The New School Year is a time of change, stress and anxiety for kids. On the flip side, it also provides a brand new start toward making this year one of school success, parent support and an opportunity to "turn over a new leaf" from last year issues and conflicts.
One way to relieve the stress of a new school year is to be prepared. It might be tempting to leave everything to the last minute, but as kids transition from the flexible schedules and rules of summertime to the orderly structure of school the more prepared you all are, the easier it will be--for you and for them!
About your kids' new teachers
1. Find out when your child's new teacher is available for a visit--don't just drop in. When teachers know your care about them and their schedules AND that they have an ally in you they'll be more likely to keep you informed.
2. You may get faster and more convenient feedback with email communication--so check with your kids' teachers and get their school email addresses.
3. Be available--Make sure your teachers can reach you if they need to. Teachers may be reluctant to call in the evening so a work number or cell number might be helpful for day-time calls.
At "Meet the Teacher" night
4. Don't miss any back-to-school nights or orientation meetings. It demonstrates your interest, commitment and involvement in your child's school experience. Don't try to have a "private" conversation on parent's night--schedule a special appointment if you have issues that must be discussed.
5. Be a good role model--Demonstrate your respect for their teachers at home and at school--kids will follow your lead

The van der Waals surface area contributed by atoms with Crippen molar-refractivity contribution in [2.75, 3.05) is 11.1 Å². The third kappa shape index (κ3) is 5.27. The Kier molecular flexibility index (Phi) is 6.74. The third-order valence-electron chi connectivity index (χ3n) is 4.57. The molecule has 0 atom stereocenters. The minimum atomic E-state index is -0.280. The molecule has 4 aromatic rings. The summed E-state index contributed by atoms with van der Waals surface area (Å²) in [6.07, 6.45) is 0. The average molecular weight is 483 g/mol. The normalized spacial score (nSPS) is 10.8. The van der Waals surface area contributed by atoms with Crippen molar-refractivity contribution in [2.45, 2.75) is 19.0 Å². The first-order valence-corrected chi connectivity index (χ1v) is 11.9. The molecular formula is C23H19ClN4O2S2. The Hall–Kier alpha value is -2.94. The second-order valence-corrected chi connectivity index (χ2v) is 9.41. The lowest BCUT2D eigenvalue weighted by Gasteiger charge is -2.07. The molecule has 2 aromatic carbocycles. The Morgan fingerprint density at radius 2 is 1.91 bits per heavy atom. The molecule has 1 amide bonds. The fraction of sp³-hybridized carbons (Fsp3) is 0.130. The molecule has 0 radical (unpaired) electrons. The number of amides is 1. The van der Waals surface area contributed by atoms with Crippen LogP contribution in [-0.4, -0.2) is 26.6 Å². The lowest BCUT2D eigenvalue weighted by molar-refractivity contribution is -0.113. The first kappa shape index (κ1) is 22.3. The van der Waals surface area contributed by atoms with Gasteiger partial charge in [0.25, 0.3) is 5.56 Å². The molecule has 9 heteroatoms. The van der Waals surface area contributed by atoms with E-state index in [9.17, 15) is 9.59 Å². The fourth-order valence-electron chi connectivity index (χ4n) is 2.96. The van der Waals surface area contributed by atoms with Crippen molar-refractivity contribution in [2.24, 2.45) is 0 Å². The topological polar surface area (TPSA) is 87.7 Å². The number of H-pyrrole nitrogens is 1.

Preparing your kids for success
6. Have a special notebook or calendar to keep track of special events. A day-time planner works great because they can write down a "to-do" list that includes what they need at school and at home--and when.
7. Monitor your kids' homework. Ask them what their homework is about and if they need any special help or information. (This is better than asking "if" they have homework because it requires more than a Yes or No,)
Establish and communicate practical and valid at home "rules"
--These are better discussed before school begins; and often if they are written down and posted on the fridge there won't be "misunderstandings" later
8. Manage your child's television time and set aside time to read together.
9. Discuss school rules about cell phone use. Many schools don't allow kids to use them at school at all; some allow cell phone calls at lunch or afterschool only; and some prohibit cell phones) out of backbacks/purses and will confiscate them on first infraction. They aren't kidding!!! Make certain your child understands his/her school's rules and the consequences for mis-use. Remember, you can always call the office in an emergency.
10. Establish a specific bed-time limit. "Lights out at ____" and then enforce it. Kids need enough rest to be awake and alert at school.
For more ideas about what you can do to make this year "the best", please visit: http://www.HomeworkSuccessNetwork.com You'll find lots of ideas and resources to help your child find success at school and how you can support his/her education challenges.